I ran into finocchio, or Florence fennel at a nearby supermarket the other day. ‘Wow, this is really something quite unexpected…. How on earth can I miss this???’ I had never seen the fresh ‘vegetable’ in this country, but I had been hoping to cook with finocchio or finocchietto since I had Macco for the first time in Sicily this March.
Macco (also known as macco di fave), or Maccu, is a traditional Sicilian thick soup or a soup dish cooked with dried fava beans and wild fennel as primary ingredients. The name of this dish derives from the Latin word, macero which means ‘to soften or tenderise’. Macco is strongly linked with St Joseph’s Day and eaten well around the saint feast day.
In Sicily, where St. Joseph is regarded by many as their Patron saint, thanks are given to St. Joseph for preventing a famine in Sicily during the Middle Ages. According to legend, there was a severe drought at the time, and the people prayed for their patron saint to bring them rain. They promised that if he answered their prayers, they would prepare a large feast to honour him. The rain did come, and the people of Sicily prepared a large banquet for their patron saint. The fava bean was the crop which saved the population from starvation and is a traditional part of St. Joseph’s Day altars and traditions. Giving food to the needy is a St. Joseph’s Day custom. Maccu di San Giuseppe is a traditional Sicilian dish that consists of various ingredients and maccu is prepared on this day. — Wikipedia
Many activities are scheduled for the feast, including the one called la tavola di San Giuseppe, the St Joseph’s Table. The Table manifestation takes many forms, depending on towns or villages. Upon St. Joseph’s Day altar, people place flowers, limes, candles, wine, fava beans, specially prepared cakes, breads, and cookies as well as other meatless dishes.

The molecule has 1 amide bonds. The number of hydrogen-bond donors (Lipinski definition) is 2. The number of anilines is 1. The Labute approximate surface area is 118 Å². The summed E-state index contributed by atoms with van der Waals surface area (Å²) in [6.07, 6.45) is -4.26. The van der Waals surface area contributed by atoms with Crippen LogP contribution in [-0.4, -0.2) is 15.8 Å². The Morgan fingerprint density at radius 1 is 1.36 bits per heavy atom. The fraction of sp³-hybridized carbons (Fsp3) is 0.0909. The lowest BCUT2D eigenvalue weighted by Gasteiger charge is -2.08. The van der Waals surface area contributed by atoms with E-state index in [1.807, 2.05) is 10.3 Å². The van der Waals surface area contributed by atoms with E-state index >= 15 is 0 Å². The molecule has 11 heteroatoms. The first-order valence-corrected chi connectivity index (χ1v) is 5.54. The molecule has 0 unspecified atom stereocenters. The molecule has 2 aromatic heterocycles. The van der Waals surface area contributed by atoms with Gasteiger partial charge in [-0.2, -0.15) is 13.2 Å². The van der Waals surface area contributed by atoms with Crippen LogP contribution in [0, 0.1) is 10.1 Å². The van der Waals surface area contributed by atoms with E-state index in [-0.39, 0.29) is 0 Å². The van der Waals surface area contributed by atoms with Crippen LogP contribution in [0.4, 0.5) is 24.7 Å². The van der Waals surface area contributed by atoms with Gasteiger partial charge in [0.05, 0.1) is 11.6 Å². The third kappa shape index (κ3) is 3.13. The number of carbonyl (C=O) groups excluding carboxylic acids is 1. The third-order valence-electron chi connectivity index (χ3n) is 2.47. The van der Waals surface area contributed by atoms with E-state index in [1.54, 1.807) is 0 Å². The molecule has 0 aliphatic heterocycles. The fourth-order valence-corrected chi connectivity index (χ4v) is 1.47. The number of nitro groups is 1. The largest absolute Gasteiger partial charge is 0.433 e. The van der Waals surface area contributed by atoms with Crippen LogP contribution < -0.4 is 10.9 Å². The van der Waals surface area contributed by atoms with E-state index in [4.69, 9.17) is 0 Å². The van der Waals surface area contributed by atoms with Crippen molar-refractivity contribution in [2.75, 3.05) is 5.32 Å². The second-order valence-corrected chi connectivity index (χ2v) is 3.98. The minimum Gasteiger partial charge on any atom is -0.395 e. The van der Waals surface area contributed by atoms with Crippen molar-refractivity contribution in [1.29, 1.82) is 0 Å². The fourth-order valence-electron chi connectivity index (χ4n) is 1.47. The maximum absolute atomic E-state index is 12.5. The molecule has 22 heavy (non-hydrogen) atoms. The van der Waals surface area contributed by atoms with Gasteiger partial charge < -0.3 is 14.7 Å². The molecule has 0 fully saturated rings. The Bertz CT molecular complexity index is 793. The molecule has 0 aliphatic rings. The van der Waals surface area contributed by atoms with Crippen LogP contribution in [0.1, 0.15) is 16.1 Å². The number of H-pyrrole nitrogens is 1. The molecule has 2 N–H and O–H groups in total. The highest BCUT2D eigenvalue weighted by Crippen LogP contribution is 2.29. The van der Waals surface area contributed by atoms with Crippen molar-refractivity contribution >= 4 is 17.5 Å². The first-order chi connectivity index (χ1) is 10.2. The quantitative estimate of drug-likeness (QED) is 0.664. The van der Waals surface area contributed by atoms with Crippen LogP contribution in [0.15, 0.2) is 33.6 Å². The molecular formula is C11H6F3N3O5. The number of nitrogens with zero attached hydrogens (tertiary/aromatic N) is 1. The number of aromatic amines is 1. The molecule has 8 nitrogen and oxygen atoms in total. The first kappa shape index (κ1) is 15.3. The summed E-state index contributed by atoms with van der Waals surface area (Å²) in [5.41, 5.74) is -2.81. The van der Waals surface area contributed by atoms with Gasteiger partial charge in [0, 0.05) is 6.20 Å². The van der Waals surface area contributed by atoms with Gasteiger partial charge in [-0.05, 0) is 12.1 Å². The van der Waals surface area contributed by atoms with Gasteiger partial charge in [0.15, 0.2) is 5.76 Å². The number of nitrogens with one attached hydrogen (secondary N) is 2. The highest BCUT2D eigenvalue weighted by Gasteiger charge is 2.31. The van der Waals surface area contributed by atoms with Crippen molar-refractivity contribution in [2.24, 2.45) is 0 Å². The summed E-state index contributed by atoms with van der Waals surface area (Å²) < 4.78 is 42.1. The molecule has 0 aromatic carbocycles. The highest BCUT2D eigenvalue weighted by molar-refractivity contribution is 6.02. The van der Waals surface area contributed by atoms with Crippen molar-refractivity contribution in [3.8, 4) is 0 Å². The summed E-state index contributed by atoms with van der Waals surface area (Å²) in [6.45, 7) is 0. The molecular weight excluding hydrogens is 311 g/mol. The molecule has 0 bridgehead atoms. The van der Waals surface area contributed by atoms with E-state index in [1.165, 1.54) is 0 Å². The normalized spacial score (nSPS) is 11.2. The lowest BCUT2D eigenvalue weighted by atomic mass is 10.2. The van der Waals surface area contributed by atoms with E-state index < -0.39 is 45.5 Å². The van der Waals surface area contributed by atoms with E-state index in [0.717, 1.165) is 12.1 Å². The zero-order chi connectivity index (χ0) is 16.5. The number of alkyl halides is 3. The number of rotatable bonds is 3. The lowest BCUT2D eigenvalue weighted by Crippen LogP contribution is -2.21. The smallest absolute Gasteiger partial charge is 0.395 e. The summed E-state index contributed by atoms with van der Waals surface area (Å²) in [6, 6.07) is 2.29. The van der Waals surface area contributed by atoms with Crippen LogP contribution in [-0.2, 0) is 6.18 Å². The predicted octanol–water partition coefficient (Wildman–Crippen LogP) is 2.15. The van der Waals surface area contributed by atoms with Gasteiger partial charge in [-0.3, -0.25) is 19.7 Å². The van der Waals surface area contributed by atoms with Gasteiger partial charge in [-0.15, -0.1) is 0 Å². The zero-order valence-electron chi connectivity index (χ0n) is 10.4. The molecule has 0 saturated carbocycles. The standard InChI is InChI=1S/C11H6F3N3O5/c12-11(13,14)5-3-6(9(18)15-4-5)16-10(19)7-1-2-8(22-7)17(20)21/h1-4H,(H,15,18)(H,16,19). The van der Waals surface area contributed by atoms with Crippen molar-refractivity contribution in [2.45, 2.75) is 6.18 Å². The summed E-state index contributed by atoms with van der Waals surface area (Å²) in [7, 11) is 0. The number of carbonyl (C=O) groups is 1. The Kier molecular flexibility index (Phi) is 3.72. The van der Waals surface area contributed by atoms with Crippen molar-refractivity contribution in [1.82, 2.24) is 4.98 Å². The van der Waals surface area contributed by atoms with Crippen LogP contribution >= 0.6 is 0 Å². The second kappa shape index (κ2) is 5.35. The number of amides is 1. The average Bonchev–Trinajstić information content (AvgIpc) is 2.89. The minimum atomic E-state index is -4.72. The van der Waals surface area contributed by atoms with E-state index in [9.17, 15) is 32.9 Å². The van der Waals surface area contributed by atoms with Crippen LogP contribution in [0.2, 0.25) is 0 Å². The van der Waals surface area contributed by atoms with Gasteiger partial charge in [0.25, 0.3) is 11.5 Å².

The central element on the feast of San Giuseppe is bread. Speaking of bread, I missed the Easter Arches or Bread Arches in San Biagio Platani near Agrigento.
Unfortunately, I couldn’t reach Borgetto to see la Tavola di San Giuseppe due to limited public transportation on Saturday. Instead, I witnessed another interesting custom in Caccamo, a small town up in the mountains where I visited for U Signuruzzu a Cavaddu on Palm Sunday.
Not sure what those are for as I didn’t have a chance to ask the locals about the custom. It’s not on the altar but a kind of la Tavola di San Giuseppe, I guess.
Sorry for the long introduction. Anyway, I was so fascinated by the soup, very simple dish though, that I was thinking about making this soup. Dried fava beans are used for this dish, but I cooked with fresh ones now in season here. And used finocchio bulb, the fronds and fennel seeds because finocchietto/finocchietto selvatico, i.e. wild fennel is unobtainable.
(for 2-3 servings)
800 ml/cc water
1/2 tbsp salt
100 g onion, finely chopped
100 g fennel bulb, finely chopped
2 tbsp extra virgin olive oil
1 tbsp finely chopped fennel fronds （strip leaves from stems)
1/2 tsp fennel seeds
salt and freshly ground black pepper (to season)
(optional: extra virgin olive oil and fennel fronds to garnish)
- Pour the water in a pot and bring to the boil. Add the salt and beans, then cook on medium heat for 5 min.
- Remove the beans from the water (retain the cooking liquid ) and rinse under cold water. Let cool completely.
- Meanwhile, sauté the onion and fennel bulb with the olive oil for about 5 min or until tender and translucent but not brown.
- Pinch each bean to squeeze out of the skin. Mash the beans or purée the beans through a sieve.
- Put the bean paste into a pot and mix well with 500 cc/ml fava bean liquid. Add the onion, fennel bulb, fennel fronds and fennel seeds. Bring to the boil and simmer on low heat stirring occasionally for 15 – 20 min or until thick.
- Add the salt and black pepper to taste.
- Ladle the soup into bowls. Drizzle olive oil and garnish with fennel fronds on top.
I made it really thick – thicker than the one I had in Palermo – so that it can be used in a pasta dish as well. Browsing on the web, I noticed ‘pasta con Macco’ exists.
Still bunches of finocchio left. Okay, Bucatini con Sarde next!! :-9